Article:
|Skip Navigation Links|
|Exit Print View|
|Oracle Solaris Cluster Software Installation Guide Oracle Solaris Cluster 4.1|
This section provides procedures to create cluster file systems to support data services.
Perform this procedure for each cluster file system that you want to create. Unlike a local file system, a cluster file system is accessible from any node in the global cluster.
Before You Begin
Perform the following tasks:
Ensure that you installed software packages for the Oracle Solaris OS, Oracle Solaris Cluster framework, and other products as described in Installing the Software.
Ensure that you established the new cluster or cluster node as described in Establishing a New Global Cluster or New Global-Cluster Node.
If you are using a volume manager, ensure that volume management software is installed and configured. For volume manager installation procedures, see Configuring Solaris Volume Manager Software.
Determine the mount options to use for each cluster file system that you want to create. See Choosing Mount Options for UFS Cluster File Systems.
Tip - For faster file system creation, become the root role on the current primary of the global device for which you create a file system.
Caution - Any data on the disks is destroyed when you create a file system. Be sure that you specify the correct disk device name. If you specify the wrong device name, you might erase data that you did not intend to delete.
phys-schost# newfs raw-disk-device
The following table shows examples of names for the raw-disk-device argument. Note that naming conventions differ for each volume manager.
A mount point is required on each node, even if the cluster file system is not accessed on that node.
Tip - For ease of administration, create the mount point in the /global/device-group/ directory. This location enables you to easily distinguish cluster file systems, which are globally available, from local file systems.
phys-schost# mkdir -p /global/device-group/mount-point/
Name of the directory that corresponds to the name of the device group that contains the device.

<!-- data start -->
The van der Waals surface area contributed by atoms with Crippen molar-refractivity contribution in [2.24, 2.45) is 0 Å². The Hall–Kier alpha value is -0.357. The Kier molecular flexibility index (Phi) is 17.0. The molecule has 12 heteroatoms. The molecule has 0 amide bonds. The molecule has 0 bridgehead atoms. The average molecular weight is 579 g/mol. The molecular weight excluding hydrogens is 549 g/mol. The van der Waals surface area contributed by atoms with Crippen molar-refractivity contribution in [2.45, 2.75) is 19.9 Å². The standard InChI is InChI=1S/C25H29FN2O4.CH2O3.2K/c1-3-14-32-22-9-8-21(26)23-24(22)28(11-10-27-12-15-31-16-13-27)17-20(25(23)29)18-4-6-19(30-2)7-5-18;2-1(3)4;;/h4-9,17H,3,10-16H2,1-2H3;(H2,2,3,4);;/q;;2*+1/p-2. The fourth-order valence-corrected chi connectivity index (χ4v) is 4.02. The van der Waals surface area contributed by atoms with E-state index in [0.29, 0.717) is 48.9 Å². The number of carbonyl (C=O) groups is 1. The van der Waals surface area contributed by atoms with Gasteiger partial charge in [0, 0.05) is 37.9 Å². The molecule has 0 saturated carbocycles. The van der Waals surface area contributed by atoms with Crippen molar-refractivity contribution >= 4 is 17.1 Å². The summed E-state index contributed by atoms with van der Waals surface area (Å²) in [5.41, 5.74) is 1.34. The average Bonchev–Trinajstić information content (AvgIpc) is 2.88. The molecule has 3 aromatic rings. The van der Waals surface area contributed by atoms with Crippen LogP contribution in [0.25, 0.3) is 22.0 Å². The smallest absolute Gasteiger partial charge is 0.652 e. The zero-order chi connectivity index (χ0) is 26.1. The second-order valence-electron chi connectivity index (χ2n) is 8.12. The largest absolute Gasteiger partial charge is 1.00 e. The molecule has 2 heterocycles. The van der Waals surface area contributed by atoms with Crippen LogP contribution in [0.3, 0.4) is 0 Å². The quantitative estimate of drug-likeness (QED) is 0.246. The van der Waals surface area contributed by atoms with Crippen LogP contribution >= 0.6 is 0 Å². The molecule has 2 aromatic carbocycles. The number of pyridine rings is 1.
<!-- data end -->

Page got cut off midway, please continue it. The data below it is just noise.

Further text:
Name of the directory on which to mount the cluster file system.
For example, consider the scenario where phys-schost-1 mounts disk device d0 on /global/oracle/ and phys-schost-2 mounts disk device d1 on /global/oracle/logs/. With this configuration, phys-schost-2 can boot and mount /global/oracle/logs/ only after phys-schost-1 boots and mounts /global/oracle/.
phys-schost# cluster check -k vfstab
The configuration check utility verifies that the mount points exist. The utility also verifies that /etc/vfstab file entries are correct on all nodes of the cluster. If no errors occur, no output is returned.
For more information, see the cluster(1CL) man page.
phys-schost# mount /global/device-group/mountpoint/
Example 5-1 Creating a UFS Cluster File System
The following example creates a UFS cluster file system on the Solaris Volume Manager volume /dev/md/oracle/rdsk/d1. An entry for the cluster file system is added to the vfstab file on each node. Then from one node the cluster check command is run. After configuration check processing is completed successfully, the cluster file system is mounted from one node and verified on all nodes.
phys-schost# newfs /dev/md/oracle/rdsk/d1 … phys-schost# mkdir -p /global/oracle/d1 phys-schost# vi /etc/vfstab #device device mount FS fsck mount mount #to mount to fsck point type pass at boot options # /dev/md/oracle/dsk/d1 /dev/md/oracle/rdsk/d1 /global/oracle/d1 ufs 2 yes global,logging … phys-schost# cluster check -k vfstab phys-schost# mount /global/oracle/d1 phys-schost# mount … /global/oracle/d1 on /dev/md/oracle/dsk/d1 read/write/setuid/global/logging/largefiles on Sun Oct 3 08:56:16 2005
To find out how to install third-party applications, register resource types, set up resource groups, and configure data services, see the documentation that is supplied with the application software and the Oracle Solaris Cluster Data Services Planning and Administration Guide.